You've probably heard the term "OCR" being used when it comes to scanned documents or in relation to searchable PDF files. 

How does OCR work?

The process involves taking an image of a document (usually by a scanner) and converting that image into a format of data that your computer can understand as text so you will be able to interact with that text using the right software. It's not as simple as it may sound, however.

The output of a typical OCR process contains not just text information, like how a Microsoft Word or TXT file would - it also contains positional/coordinate information for each word or line of text. Part of creating a searchable PDF from a scan involves taking this OCR output information and rendering the words on top of the image, in a special "hidden" PDF text rendering mode.

By doing this, if you search for a word in the PDF, say in Adobe Reader, it finds a match using the hidden text and highlights the hidden word, but you see the scan image underneath. Similarly, if you go to select a range of text, for example, to copy it, you are actually interacting with the hidden text layer.

Given that it is a complicated process, there are issues that may arise from a number of different places though:

1) Ideally, the hidden text word is properly aligned, sized, and oriented to match the underlying word in the image. But sometimes the hidden words are offset, so when you search within the PDF document it ends up highlighting a different area than the actual word in the image.

In the example below, the blue boxes represent the hidden overlay text, which has been misaligned with the word 'goldfynch'
2) Another issue that may arise is caused by inaccurate OCR: some instances of a word/phrase that is visible on the scan of the page may be skipped by, without being highlighted.

For example, if the word "important" exists multiple times on a page, but one instance was incorrectly OCRd as "irnportant" (IRN at the beginning), then searching for "important" will scroll to the page and highlight the properly-recognized "important" word but skip past the incorrectly-recognized word even though you can see it visually in the scan of the page.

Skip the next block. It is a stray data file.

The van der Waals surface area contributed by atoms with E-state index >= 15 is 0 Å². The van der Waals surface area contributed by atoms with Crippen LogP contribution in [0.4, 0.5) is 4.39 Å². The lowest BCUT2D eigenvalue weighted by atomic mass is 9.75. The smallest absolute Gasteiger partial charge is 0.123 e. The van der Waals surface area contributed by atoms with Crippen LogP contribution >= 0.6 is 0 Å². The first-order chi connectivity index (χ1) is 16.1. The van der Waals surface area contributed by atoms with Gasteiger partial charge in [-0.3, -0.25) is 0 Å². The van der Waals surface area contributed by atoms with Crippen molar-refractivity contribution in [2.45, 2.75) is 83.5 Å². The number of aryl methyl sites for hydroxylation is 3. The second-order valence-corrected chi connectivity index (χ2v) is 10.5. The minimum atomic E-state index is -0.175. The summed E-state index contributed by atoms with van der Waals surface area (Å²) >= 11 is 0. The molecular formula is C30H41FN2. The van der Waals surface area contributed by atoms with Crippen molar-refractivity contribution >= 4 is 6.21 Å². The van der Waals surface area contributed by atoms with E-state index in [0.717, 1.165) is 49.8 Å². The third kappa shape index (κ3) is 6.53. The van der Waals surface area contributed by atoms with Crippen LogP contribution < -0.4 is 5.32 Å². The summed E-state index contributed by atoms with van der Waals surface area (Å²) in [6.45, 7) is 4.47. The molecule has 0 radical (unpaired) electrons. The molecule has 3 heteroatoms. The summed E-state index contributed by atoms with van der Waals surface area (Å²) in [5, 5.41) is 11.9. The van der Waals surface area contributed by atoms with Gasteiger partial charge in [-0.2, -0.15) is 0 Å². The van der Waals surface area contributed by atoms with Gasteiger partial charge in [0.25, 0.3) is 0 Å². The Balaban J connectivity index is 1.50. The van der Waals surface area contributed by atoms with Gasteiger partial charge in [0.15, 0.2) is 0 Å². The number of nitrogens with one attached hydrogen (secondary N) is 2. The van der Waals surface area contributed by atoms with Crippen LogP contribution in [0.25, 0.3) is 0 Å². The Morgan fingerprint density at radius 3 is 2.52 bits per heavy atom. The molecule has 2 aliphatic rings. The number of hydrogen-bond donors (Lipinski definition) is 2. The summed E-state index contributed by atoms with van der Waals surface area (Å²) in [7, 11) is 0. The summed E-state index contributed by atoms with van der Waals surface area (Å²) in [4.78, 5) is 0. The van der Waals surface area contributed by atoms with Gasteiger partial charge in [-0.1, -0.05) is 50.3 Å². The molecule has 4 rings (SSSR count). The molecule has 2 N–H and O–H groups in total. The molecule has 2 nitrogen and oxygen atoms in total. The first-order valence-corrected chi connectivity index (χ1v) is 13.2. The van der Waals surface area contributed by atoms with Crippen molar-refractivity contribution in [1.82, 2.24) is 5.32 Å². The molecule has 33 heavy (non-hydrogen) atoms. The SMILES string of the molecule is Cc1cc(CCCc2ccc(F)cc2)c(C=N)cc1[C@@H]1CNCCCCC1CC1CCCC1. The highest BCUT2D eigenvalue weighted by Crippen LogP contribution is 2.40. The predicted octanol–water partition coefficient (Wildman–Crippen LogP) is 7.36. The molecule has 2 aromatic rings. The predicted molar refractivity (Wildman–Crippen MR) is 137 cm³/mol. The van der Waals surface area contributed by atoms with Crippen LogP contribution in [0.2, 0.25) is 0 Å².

Even if the OCR process executes correctly, it is possible for other factors to affect how you interact with an OCR'd document as well:

3) Sometimes the software you are using may incorrectly display a layer, rendering the scan image on top of the hidden text layer, such that the highlights occur underneath the image and are not visible. If you perform a search and are able to scroll through search results but cannot see the highlights, it is worth trying a different software like Adobe Acrobat, Mac Preview, Google Chrome, Firefox or Windows Edge.

Additionally, access to OCR isn't always easy, and there are often many steps just to have it run on your documents:

  • First you need to get in touch with a vendor and receive a quote. These are usually charged by the page
  • The process can take anywhere between a few days to a week
  • Once the OCR is performed, you then need to upload the documents to a system that will allow you to search through them

Is there a better option?

Yes! OCR is a central part of the eDiscovery platform GoldFynch, and you don't have to go through any extra steps to have it run on your documents. In fact, you often don't even realize that OCR is being carried out, as it is automatically performed on any documents it encounters as you upload them to the platform. GoldFynch has a built-in document viewer and a robust search engine that lets you search through your uploaded, fully-searchable documents. This saves your law firm both time and money.

GoldFynch is great for many other reasons, too! It is simple to use, powerful, and cost-effective. To learn more, check out